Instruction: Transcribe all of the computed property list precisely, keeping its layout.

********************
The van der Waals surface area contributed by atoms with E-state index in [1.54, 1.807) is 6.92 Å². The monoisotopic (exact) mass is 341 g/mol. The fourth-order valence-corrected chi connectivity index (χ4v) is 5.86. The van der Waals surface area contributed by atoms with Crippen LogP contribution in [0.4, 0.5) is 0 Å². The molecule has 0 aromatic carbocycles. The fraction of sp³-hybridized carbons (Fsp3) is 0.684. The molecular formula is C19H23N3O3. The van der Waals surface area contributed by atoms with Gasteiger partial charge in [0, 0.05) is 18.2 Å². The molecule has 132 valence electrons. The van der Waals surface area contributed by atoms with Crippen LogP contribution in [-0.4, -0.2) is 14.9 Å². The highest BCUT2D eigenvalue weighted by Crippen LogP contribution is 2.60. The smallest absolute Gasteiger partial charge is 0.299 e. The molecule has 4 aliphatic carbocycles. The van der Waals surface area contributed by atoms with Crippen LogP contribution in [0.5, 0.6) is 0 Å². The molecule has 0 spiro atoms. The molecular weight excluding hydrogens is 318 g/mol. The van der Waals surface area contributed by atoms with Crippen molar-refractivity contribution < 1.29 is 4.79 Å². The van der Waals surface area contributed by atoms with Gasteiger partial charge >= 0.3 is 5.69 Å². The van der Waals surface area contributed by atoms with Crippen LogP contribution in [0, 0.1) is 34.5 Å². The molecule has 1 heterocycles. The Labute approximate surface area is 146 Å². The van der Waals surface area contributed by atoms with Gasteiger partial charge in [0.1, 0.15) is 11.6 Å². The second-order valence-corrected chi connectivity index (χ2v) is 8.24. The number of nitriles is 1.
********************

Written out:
The van der Waals surface area contributed by atoms with E-state index in [1.54, 1.807) is 6.92 Å². The monoisotopic (exact) mass is 341 g/mol. The fourth-order valence-corrected chi connectivity index (χ4v) is 5.86. The van der Waals surface area contributed by atoms with Crippen LogP contribution in [0.4, 0.5) is 0 Å². The molecule has 0 aromatic carbocycles. The fraction of sp³-hybridized carbons (Fsp3) is 0.684. The molecular formula is C19H23N3O3. The van der Waals surface area contributed by atoms with Gasteiger partial charge in [0, 0.05) is 18.2 Å². The molecule has 132 valence electrons. The van der Waals surface area contributed by atoms with Crippen LogP contribution in [-0.4, -0.2) is 14.9 Å². The highest BCUT2D eigenvalue weighted by Crippen LogP contribution is 2.60. The smallest absolute Gasteiger partial charge is 0.299 e. The molecule has 4 aliphatic carbocycles. The van der Waals surface area contributed by atoms with Crippen LogP contribution in [0.5, 0.6) is 0 Å². The molecule has 0 spiro atoms. The molecular weight excluding hydrogens is 318 g/mol. The van der Waals surface area contributed by atoms with Crippen molar-refractivity contribution < 1.29 is 4.79 Å². The van der Waals surface area contributed by atoms with Gasteiger partial charge >= 0.3 is 5.69 Å². The van der Waals surface area contributed by atoms with Crippen LogP contribution in [0, 0.1) is 34.5 Å². The molecule has 1 heterocycles. The Labute approximate surface area is 146 Å². The van der Waals surface area contributed by atoms with Gasteiger partial charge in [0.1, 0.15) is 11.6 Å². The second-order valence-corrected chi connectivity index (χ2v) is 8.24. The number of nitriles is 1.